New Broadband Code Of Practice For ISPs

The UK communications regulator Ofcom has from 1 March finally introduced new rules designed to remove customer frustrations over broadband line speeds.

The new regulations are part of a number of new protections for customers, most notably that ISPs have to provide both minimum and peak-time speeds, before a customer signs up to a deal.

It comes after research from at Christmas showed the scale of the issue for many UK households. Its research found that a quarter (26.3 percent) of British homes struggle to achieve the bare minimum broadband speed, with those homes only getting speeds of less than 10Mbps. One in eight (13.3 percent) crawl along below 5Mbps.

New rules

Ofcom of course states that a modern household requires 10Mbps as the absolute minimum speed, but it believes that its ‘Fairness for Customers’ rules will help remove a lot of frustrations for people before they sign up to a contract.

“The Code means broadband firms will always have to give customers a minimum guaranteed speed at the point of sale,” said the UK regulator. “If a customer’s broadband speed then drops below the promised level, companies will have one month to improve performance, before they must let the customer walk away – penalty-free. This right to exit also applies to landline and TV packages bought at the same time as broadband.”

Of course, it should be remembered that nearly all broadband packages (except Virgin Media and a few other ISPs) utilise BT’s fibre network, so switching providers may not necessarily improve line speeds.

The new code of conduct does however apply to all ISPs, and BT, EE, Plusnet, Sky, TalkTalk and Virgin Media have all signed up to the rules.

Ofcom has been seeking to get broadband providers to be upfront with customers about what speeds to expect during peak times (8pm to 10pm at home, 12pm to 2pm for businesses) for a while now.

“When you sign a contract, you should be treated fairly and know exactly what you’re getting,” explained Lindsey Fussell, Ofcom’s Consumer Group Director.

“These protections mean broadband shoppers can buy with confidence. Before they sign up, customers will be told their minimum internet speed,” said Fussell. “And if companies break that promise, they’ll have to sort it out quickly, or let the customer walk away.”

Ofcom said it would keep a close eye on companies’ compliance with these new requirements, and will report on their performance next year.

The new rules also put the onus of ISPs to tell customers about their best available deal when their contracts are coming to an end, and every year after that if they don’t change their deal.

Expert reaction

One broadband expert welcomed the move but pointed out that the ISPs will still not be able to provide a completely accurate speed assessment for each individual home, just the minimum achievable speed.

“We found from our own research that the majority find broadband advertising to be dishonest and many have felt misled in the past,” said Alex Tofts, broadband expert at Broadband Genie, which has recently carried out research into this area.

“Broadband is a technical product and some of the jargon can confuse the average user,” said Tofts. “It certainly doesn’t help that information on speed isn’t accurate to the individual user.”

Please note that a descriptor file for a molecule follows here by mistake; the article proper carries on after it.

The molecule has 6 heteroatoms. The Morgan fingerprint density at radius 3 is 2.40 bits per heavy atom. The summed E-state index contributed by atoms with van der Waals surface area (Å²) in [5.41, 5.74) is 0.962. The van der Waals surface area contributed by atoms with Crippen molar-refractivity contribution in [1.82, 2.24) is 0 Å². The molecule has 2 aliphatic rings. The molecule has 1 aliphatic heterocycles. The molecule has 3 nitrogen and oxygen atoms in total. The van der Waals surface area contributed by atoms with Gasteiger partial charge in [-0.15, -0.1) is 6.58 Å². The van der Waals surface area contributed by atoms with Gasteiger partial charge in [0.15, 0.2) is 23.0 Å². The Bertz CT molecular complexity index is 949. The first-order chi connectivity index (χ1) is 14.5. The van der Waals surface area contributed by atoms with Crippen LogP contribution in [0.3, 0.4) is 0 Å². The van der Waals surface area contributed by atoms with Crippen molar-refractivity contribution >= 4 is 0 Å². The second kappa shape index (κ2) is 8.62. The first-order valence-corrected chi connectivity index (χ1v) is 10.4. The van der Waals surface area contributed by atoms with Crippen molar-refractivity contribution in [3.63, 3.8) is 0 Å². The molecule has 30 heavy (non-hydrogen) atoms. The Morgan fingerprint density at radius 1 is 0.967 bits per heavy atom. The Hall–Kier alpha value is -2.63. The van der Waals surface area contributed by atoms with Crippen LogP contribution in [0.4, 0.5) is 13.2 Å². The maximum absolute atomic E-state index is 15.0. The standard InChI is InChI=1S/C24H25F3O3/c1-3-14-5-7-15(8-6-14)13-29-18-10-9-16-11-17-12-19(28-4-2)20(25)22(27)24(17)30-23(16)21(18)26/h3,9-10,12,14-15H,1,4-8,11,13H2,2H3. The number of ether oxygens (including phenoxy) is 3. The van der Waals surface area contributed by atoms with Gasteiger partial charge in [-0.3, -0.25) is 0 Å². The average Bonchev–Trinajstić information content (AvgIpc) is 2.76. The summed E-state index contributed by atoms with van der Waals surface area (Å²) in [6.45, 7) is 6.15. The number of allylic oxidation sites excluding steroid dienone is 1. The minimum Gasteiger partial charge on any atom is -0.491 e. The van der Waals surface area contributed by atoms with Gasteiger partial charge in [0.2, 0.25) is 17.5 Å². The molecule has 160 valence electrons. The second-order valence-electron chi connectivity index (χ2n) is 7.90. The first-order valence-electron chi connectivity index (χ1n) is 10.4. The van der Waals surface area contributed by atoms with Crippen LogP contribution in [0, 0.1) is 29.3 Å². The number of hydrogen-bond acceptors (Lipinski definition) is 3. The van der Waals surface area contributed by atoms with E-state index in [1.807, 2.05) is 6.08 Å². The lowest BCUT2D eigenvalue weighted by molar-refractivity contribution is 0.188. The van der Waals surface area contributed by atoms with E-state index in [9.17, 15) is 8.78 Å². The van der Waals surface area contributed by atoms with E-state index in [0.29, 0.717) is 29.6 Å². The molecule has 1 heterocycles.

“But by asking ISPs to provide a minimum speed guaranteed at the point of sale should give consumers more confidence when purchasing a broadband service, and also help reduce complaints,” Tofts added. “Broadband customers will have a clearer idea of what they’re purchasing, and stronger rights when the service fails to live up to expectations.”

Another expert meanwhile pointed out that consumers will need to informed decisions about their broadband connection, depending on their locations.

“Tomorrow marks the start of a new era for broadband service speed, designed to make contracts more clear and honest,” said Evan Dixon, MD at Viasat Europe. “For too long consumers have had to settle for ‘up to’ marketed speeds rarely met.”

“With so many different types of connections it’s vital consumers can make an informed decision about what exactly they can expect from the broadband service they purchase,” said Dixon. “These rules will ensure that consumers are getting the services they need and provides the clarity for what exactly will be provided to those in urban “not-spots” or remote areas.”

Full fibre

Broadband line speeds could get a significant boost in the years ahead.

In July last year, the government pledged to ensure that the UK will enjoy “full fibre broadband coverage across all of the UK by 2033.”

The ambitious plan will see the insistence of full fibre broadband for all new build homes, and a new priority to connect hard-to-reach rural areas.

It comes after the Chancellor Philip Hammond in May 2018 outlined his plan to invest in infrastructure to bolster the post Brexit economy in the years ahead. He pledged then to ensure that most homes and businesses (15 million premises) would by 2025 enjoy the benefits of a “full-fibre” connection.

BT Openreach has already planned to reach 12 million homes by the end of the decade using a combination of fibre to the premise (FTTP) and G.Fast, which speeds up copper connections.

What do you know about fibre broadband? Take our quiz!

Tom Jowitt

Tom Jowitt is a leading British tech freelancer and long standing contributor to Silicon UK. He is also a bit of a Lord of the Rings nut...

View Comments

  • Maybe its time to nationalise the telecoms infrastructure currently owned by Openreach. They have consistently proved themselves to be incompetent in giving the country a system suitable for the 21st century, even when something is improved its usually with the tax payer making a large contribution. Same applies, perhaps not quite so badly (unless you know otherwise) to mobile companies.

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